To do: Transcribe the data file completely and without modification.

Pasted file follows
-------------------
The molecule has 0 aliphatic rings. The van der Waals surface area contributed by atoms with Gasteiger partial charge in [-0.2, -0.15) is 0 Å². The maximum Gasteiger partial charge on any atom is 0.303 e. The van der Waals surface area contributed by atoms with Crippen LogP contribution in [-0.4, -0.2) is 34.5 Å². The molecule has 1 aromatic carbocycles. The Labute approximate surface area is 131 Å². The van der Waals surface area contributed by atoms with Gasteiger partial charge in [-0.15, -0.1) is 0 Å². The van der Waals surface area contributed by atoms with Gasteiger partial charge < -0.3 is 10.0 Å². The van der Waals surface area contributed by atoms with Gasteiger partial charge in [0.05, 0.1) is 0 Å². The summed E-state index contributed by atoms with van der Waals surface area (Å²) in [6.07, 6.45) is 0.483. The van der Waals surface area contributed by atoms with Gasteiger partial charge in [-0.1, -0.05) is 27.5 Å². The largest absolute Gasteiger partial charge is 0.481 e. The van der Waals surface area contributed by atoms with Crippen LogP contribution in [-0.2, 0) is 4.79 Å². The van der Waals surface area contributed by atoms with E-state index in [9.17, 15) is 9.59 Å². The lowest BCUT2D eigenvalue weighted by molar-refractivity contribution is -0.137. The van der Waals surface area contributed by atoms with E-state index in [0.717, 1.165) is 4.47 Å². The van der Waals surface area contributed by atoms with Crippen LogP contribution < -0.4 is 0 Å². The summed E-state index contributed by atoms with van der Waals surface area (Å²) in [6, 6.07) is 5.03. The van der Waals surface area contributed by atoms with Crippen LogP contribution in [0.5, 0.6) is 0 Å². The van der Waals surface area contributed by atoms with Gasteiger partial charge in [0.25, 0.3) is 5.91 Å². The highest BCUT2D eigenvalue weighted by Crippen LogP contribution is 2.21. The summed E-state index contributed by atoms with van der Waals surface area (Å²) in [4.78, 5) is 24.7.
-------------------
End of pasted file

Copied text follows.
The molecule has 0 aliphatic rings. The van der Waals surface area contributed by atoms with Gasteiger partial charge in [-0.2, -0.15) is 0 Å². The maximum Gasteiger partial charge on any atom is 0.303 e. The van der Waals surface area contributed by atoms with Crippen LogP contribution in [-0.4, -0.2) is 34.5 Å². The molecule has 1 aromatic carbocycles. The Labute approximate surface area is 131 Å². The van der Waals surface area contributed by atoms with Gasteiger partial charge in [-0.15, -0.1) is 0 Å². The van der Waals surface area contributed by atoms with Gasteiger partial charge < -0.3 is 10.0 Å². The van der Waals surface area contributed by atoms with Gasteiger partial charge in [0.05, 0.1) is 0 Å². The summed E-state index contributed by atoms with van der Waals surface area (Å²) in [6.07, 6.45) is 0.483. The van der Waals surface area contributed by atoms with Gasteiger partial charge in [-0.1, -0.05) is 27.5 Å². The largest absolute Gasteiger partial charge is 0.481 e. The van der Waals surface area contributed by atoms with Crippen LogP contribution in [-0.2, 0) is 4.79 Å². The van der Waals surface area contributed by atoms with E-state index in [9.17, 15) is 9.59 Å². The lowest BCUT2D eigenvalue weighted by molar-refractivity contribution is -0.137. The van der Waals surface area contributed by atoms with E-state index in [0.717, 1.165) is 4.47 Å². The van der Waals surface area contributed by atoms with Crippen LogP contribution < -0.4 is 0 Å². The summed E-state index contributed by atoms with van der Waals surface area (Å²) in [6, 6.07) is 5.03. The van der Waals surface area contributed by atoms with Crippen LogP contribution in [0.5, 0.6) is 0 Å². The van der Waals surface area contributed by atoms with Gasteiger partial charge in [0.25, 0.3) is 5.91 Å². The highest BCUT2D eigenvalue weighted by Crippen LogP contribution is 2.21. The summed E-state index contributed by atoms with van der Waals surface area (Å²) in [4.78, 5) is 24.7.